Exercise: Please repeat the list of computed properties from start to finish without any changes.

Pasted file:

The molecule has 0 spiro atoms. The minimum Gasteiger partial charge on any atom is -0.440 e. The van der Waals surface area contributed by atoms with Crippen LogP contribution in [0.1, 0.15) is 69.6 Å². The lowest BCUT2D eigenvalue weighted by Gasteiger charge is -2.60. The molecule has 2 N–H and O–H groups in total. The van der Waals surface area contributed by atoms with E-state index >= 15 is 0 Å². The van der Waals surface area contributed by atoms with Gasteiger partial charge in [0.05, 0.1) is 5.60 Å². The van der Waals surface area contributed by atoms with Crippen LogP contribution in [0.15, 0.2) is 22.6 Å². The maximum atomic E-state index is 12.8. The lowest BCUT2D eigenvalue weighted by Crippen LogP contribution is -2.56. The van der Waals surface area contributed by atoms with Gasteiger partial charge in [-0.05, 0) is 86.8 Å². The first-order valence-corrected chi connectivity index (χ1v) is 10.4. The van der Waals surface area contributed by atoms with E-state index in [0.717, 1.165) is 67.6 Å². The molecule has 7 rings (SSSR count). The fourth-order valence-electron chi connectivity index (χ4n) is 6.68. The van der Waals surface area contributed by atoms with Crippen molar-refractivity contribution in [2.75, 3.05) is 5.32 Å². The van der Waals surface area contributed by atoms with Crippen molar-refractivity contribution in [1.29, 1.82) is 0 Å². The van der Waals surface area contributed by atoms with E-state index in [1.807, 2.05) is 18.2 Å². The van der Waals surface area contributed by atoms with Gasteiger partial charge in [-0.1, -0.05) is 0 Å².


The molecule has 0 spiro atoms. The minimum Gasteiger partial charge on any atom is -0.440 e. The van der Waals surface area contributed by atoms with Crippen LogP contribution in [0.1, 0.15) is 69.6 Å². The lowest BCUT2D eigenvalue weighted by Gasteiger charge is -2.60. The molecule has 2 N–H and O–H groups in total. The van der Waals surface area contributed by atoms with E-state index >= 15 is 0 Å². The van der Waals surface area contributed by atoms with Gasteiger partial charge in [0.05, 0.1) is 5.60 Å². The van der Waals surface area contributed by atoms with Crippen LogP contribution in [0.15, 0.2) is 22.6 Å². The maximum atomic E-state index is 12.8. The lowest BCUT2D eigenvalue weighted by Crippen LogP contribution is -2.56. The van der Waals surface area contributed by atoms with Gasteiger partial charge in [-0.05, 0) is 86.8 Å². The first-order valence-corrected chi connectivity index (χ1v) is 10.4. The van der Waals surface area contributed by atoms with E-state index in [0.717, 1.165) is 67.6 Å². The molecule has 7 rings (SSSR count). The fourth-order valence-electron chi connectivity index (χ4n) is 6.68. The van der Waals surface area contributed by atoms with Crippen molar-refractivity contribution in [2.75, 3.05) is 5.32 Å². The van der Waals surface area contributed by atoms with Crippen molar-refractivity contribution in [1.29, 1.82) is 0 Å². The van der Waals surface area contributed by atoms with E-state index in [1.807, 2.05) is 18.2 Å². The van der Waals surface area contributed by atoms with Gasteiger partial charge in [-0.1, -0.05) is 0 Å².